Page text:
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Flavio is a historian of religions with an expertise in the contemplative systems of Indo-Tibetan Buddhism. Although the contemporary conception of practices like mindfulness meditation appears to be largely bereft of specific cultural content, meditation techniques never arise in a vacuum, but rather in interaction with other societal domains, such as myth, history, philosophy, science, art, literature, or politics. Reconstructing the place of specific meditation techniques within these larger contemplative systems through rigorous textual studies, his research engages questions related to three specific areas of inquiry: 1) the history of meditation practices in Indo-Tibetan Buddhism, 2) the theory of meditation and its functioning as it is articulated in Buddhism and in contemporary society, 3) and interdisciplinary methods that allow for a better understanding of meditation as a complex phenomenon where universal cognitive structures meet unique cultural contexts.

The History of Contemplative Systems in Indo-Tibetan Buddhism

As anyone encountering the world of Indo-Tibetan Buddhism knows, the plethora of tantric techniques of meditation is overwhelming. From a historical perspective, his work focuses on contemplative traditions in Indo-Tibetan Buddhism, with a focus on a famous and distinctive religious system known as the “Great Perfection” (Dzogchen, rdzogs chen) or “Utmost Yoga” (atiyoga). Based on the philological analysis of tantric literature written between the 8th and the 14th centuries, he raises historical questions regarding the controversial origins of the Seminal Heart (snying thig) Great Perfection tradition, one of the most contested issues since Western scholars encountered the tantric systems practiced on the roof of the world: How much are the myths and practices of the Great Perfection recovering the religious system of pre-Buddhist Tibet? What is the relationship between Treasure Traditions (gter ma) and the Great Perfection contemplative system within the Old School (rnying ma)? To what extent does the Seminal Heart Great Perfection adopt and materials from the Mahāyoga or the Yoginī tantras? How much were the Seventeen Tantras, the core scriptures of the Seminal Heart tradition, inspired by materials from non-dual systems like Mahāmudrā or Kaśmiri Śaivism?

The Theory and Functioning of Meditation in Buddhism and in Contemporary Society

From a theoretical perspective, he investigates the functioning of meditation as part of the larger contemplative system that frames it. Specifically, he focuses on one of the most secretive practices in all of Buddhism, the Great Perfection’s highest technique, namely “Direct Transcendence” (thod rgal, Tögal). As part of this Tibetan technique, practitioners gaze into the sun-lit sky until they perceive luminous visions against the backdrop of the blue sky. Despite its esoteric character, scholars have compared the Tibetan sky-gazing technique to mindfulness meditation, which has become so phenomenally popular across Western societies in recent decades. It has not only been argued that these types of practices share a frame of mind characterized by freedom, but also a series of closely related traits, such as present-centeredness, relaxation, or a non-judgmental attitude. Contextualizing Tögal practice within a larger contemplative system, which includes mythical-historical narratives of origin, anatomical descriptions of our subtle bodies, and philosophical speculations about the nature of language, he shows that meditation is not simply dominated by freedom but rather by a dialectical logic: Present-centeredness requires us to be aware of our pasts, relaxation involves an appreciation of our bodily energies, and a non-judgmental attitude calls for an understanding of how our brains are inherently geared towards structure and meaning-making.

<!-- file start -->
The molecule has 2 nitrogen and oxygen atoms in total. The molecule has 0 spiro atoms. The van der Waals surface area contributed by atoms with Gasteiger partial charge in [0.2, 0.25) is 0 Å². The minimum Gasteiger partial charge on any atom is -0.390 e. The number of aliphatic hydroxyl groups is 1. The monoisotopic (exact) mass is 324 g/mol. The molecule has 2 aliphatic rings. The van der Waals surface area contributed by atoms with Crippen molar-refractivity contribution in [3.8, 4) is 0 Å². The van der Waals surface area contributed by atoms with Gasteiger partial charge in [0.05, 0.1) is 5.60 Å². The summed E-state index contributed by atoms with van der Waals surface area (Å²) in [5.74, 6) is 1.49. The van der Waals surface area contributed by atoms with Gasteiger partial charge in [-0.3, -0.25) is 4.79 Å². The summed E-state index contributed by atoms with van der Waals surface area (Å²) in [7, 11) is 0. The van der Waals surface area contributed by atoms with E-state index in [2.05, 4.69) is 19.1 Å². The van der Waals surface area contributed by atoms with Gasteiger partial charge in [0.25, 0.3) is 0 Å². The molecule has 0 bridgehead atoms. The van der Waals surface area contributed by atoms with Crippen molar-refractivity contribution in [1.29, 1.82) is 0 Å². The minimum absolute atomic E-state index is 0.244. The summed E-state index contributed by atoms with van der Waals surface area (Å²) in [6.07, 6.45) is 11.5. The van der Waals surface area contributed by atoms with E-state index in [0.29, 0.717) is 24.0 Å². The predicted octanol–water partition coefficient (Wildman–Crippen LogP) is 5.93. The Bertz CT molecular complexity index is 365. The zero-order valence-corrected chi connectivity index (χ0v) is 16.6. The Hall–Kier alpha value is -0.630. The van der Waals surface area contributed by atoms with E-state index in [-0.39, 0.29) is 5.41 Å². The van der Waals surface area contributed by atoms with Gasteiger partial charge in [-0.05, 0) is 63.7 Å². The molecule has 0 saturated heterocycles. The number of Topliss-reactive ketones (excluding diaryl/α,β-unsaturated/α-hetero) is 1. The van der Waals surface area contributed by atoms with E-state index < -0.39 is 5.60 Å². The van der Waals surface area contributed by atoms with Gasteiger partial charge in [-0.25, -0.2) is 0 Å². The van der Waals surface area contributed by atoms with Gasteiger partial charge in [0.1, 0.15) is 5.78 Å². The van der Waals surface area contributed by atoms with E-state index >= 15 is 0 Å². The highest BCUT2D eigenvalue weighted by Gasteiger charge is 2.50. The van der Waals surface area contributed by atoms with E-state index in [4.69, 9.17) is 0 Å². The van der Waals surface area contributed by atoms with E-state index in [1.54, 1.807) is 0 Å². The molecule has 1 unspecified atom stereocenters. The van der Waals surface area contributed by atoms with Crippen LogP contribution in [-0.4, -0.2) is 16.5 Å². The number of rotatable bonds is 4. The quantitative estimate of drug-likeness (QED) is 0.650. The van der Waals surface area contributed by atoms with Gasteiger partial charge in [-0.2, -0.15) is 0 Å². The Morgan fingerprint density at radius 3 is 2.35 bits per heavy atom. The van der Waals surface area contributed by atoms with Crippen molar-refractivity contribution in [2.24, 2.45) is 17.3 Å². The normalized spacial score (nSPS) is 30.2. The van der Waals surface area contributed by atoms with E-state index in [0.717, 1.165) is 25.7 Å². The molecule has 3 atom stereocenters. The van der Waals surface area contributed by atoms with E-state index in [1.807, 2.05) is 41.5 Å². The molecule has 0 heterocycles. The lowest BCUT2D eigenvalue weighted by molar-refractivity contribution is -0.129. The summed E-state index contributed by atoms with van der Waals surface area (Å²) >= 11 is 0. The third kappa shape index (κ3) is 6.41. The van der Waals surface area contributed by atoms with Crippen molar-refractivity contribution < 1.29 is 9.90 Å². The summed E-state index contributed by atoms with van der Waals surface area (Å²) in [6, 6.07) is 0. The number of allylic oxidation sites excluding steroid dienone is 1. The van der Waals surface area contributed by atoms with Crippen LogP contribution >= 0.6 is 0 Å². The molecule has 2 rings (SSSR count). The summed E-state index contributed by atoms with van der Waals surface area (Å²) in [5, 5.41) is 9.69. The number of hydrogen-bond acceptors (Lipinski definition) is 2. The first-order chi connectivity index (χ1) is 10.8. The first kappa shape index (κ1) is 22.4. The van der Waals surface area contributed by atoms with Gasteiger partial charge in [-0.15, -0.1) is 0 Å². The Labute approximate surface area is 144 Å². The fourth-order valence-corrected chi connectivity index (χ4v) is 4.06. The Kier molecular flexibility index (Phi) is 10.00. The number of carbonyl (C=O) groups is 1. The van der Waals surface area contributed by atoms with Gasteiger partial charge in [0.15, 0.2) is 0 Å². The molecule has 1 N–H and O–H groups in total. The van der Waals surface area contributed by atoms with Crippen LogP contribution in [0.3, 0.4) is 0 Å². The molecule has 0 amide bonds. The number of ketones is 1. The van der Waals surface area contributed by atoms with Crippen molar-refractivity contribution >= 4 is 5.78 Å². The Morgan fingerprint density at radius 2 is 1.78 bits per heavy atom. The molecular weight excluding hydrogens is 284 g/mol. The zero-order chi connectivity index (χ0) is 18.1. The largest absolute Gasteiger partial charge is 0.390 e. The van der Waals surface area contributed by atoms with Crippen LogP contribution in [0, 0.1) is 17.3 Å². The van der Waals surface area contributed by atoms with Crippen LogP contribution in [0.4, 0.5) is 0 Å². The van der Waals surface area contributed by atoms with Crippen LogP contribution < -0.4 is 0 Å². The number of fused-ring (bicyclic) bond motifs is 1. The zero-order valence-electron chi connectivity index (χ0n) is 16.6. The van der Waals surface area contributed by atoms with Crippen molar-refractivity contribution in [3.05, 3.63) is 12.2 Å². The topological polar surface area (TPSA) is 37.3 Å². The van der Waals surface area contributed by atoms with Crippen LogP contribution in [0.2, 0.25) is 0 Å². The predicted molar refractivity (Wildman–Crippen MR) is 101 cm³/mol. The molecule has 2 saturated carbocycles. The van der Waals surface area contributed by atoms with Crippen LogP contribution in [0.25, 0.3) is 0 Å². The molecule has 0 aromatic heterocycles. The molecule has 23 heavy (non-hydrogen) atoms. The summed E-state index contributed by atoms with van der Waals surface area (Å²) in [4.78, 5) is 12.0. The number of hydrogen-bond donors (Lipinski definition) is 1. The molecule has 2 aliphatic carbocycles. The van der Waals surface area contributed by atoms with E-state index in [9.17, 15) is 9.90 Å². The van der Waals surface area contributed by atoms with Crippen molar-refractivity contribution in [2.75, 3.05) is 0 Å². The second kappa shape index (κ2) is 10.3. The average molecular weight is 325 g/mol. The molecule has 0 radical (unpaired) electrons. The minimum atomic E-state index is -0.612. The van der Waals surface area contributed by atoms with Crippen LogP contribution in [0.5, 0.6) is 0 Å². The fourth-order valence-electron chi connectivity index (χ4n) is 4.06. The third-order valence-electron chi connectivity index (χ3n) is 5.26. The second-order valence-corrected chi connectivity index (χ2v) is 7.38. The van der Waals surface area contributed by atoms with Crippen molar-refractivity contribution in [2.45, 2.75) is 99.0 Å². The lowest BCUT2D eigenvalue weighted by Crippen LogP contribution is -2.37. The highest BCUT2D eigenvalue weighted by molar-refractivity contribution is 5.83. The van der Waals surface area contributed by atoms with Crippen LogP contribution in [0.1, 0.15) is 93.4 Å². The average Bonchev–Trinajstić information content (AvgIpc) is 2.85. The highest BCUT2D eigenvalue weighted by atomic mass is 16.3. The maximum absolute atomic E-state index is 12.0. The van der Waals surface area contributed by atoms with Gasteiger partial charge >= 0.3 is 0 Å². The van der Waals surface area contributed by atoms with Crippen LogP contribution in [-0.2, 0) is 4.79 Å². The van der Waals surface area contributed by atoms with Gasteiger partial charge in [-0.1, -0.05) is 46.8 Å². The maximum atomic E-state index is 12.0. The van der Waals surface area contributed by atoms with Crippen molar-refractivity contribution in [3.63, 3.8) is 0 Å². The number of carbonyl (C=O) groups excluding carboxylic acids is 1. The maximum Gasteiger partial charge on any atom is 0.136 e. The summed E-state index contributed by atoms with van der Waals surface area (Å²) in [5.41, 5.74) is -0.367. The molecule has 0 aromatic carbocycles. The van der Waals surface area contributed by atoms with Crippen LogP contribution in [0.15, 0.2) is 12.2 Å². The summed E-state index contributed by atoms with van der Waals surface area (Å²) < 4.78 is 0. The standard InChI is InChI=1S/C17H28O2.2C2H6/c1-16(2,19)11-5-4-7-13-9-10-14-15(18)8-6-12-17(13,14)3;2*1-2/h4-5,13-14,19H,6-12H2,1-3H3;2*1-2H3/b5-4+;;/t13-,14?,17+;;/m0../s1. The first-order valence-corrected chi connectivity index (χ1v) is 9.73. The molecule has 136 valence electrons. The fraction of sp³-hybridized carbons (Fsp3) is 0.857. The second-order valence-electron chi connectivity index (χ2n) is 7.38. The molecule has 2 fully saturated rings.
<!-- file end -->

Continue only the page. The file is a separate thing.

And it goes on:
The Interdisciplinary Study of Contemplation

Flavio has a strong commitment to interdisciplinary scholarship, which allows him to capitalize on his access to primary textual sources to engage larger historical, theoretical, and methodological questions. His methodological inquiries grow out of his earlier work on the Roman School of History of Religions, as well as the Cognitive Science of Religion (CSR). In both endeavors, he explored ways to combine classical humanistic research (philology, history, anthropology, etc.) with the most recent findings of the sciences (particularly the cognitive sciences); with the explicit intent to generate knowledge out of this encounter of specific historical-cultural worlds with universal human mechanisms of cognition. In his current research, he continues this dialogical approach to meditation by studying a broad range of meditation techniques found in Indo-Tibetan Buddhism through a robust theory of human cognition. He specifically works with embodied approaches to cognition and his investigation centers on how meditation practices help humans construct their identity by negotiating the boundary between their brains/bodies and the surrounding environment.

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